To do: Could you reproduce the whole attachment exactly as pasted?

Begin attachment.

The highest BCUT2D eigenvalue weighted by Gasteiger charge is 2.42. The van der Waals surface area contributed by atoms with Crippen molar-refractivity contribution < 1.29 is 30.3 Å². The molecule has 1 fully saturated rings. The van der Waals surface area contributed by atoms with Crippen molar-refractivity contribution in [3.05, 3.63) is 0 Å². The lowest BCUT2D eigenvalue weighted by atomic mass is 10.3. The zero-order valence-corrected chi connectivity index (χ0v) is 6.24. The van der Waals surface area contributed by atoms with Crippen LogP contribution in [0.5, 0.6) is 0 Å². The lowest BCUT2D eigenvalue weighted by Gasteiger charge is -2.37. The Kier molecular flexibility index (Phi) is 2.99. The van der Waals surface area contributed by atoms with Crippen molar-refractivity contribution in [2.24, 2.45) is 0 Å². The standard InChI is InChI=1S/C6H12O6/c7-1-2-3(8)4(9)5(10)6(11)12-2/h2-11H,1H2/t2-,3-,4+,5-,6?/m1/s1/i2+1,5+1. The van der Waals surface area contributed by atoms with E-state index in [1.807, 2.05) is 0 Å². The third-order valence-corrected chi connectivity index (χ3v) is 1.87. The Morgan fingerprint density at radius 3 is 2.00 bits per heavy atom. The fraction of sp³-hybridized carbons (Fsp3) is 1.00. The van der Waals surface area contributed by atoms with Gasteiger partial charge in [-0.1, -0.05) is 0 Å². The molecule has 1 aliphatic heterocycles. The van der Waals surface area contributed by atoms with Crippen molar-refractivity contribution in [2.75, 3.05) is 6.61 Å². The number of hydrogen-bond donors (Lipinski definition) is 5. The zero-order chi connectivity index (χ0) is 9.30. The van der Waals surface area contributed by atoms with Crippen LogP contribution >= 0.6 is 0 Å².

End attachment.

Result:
The highest BCUT2D eigenvalue weighted by Gasteiger charge is 2.42. The van der Waals surface area contributed by atoms with Crippen molar-refractivity contribution < 1.29 is 30.3 Å². The molecule has 1 fully saturated rings. The van der Waals surface area contributed by atoms with Crippen molar-refractivity contribution in [3.05, 3.63) is 0 Å². The lowest BCUT2D eigenvalue weighted by atomic mass is 10.3. The zero-order valence-corrected chi connectivity index (χ0v) is 6.24. The van der Waals surface area contributed by atoms with Crippen LogP contribution in [0.5, 0.6) is 0 Å². The lowest BCUT2D eigenvalue weighted by Gasteiger charge is -2.37. The Kier molecular flexibility index (Phi) is 2.99. The van der Waals surface area contributed by atoms with Crippen molar-refractivity contribution in [2.24, 2.45) is 0 Å². The standard InChI is InChI=1S/C6H12O6/c7-1-2-3(8)4(9)5(10)6(11)12-2/h2-11H,1H2/t2-,3-,4+,5-,6?/m1/s1/i2+1,5+1. The van der Waals surface area contributed by atoms with E-state index in [1.807, 2.05) is 0 Å². The third-order valence-corrected chi connectivity index (χ3v) is 1.87. The Morgan fingerprint density at radius 3 is 2.00 bits per heavy atom. The fraction of sp³-hybridized carbons (Fsp3) is 1.00. The van der Waals surface area contributed by atoms with Gasteiger partial charge in [-0.1, -0.05) is 0 Å². The molecule has 1 aliphatic heterocycles. The van der Waals surface area contributed by atoms with Crippen molar-refractivity contribution in [2.75, 3.05) is 6.61 Å². The number of hydrogen-bond donors (Lipinski definition) is 5. The zero-order chi connectivity index (χ0) is 9.30. The van der Waals surface area contributed by atoms with Crippen LogP contribution >= 0.6 is 0 Å².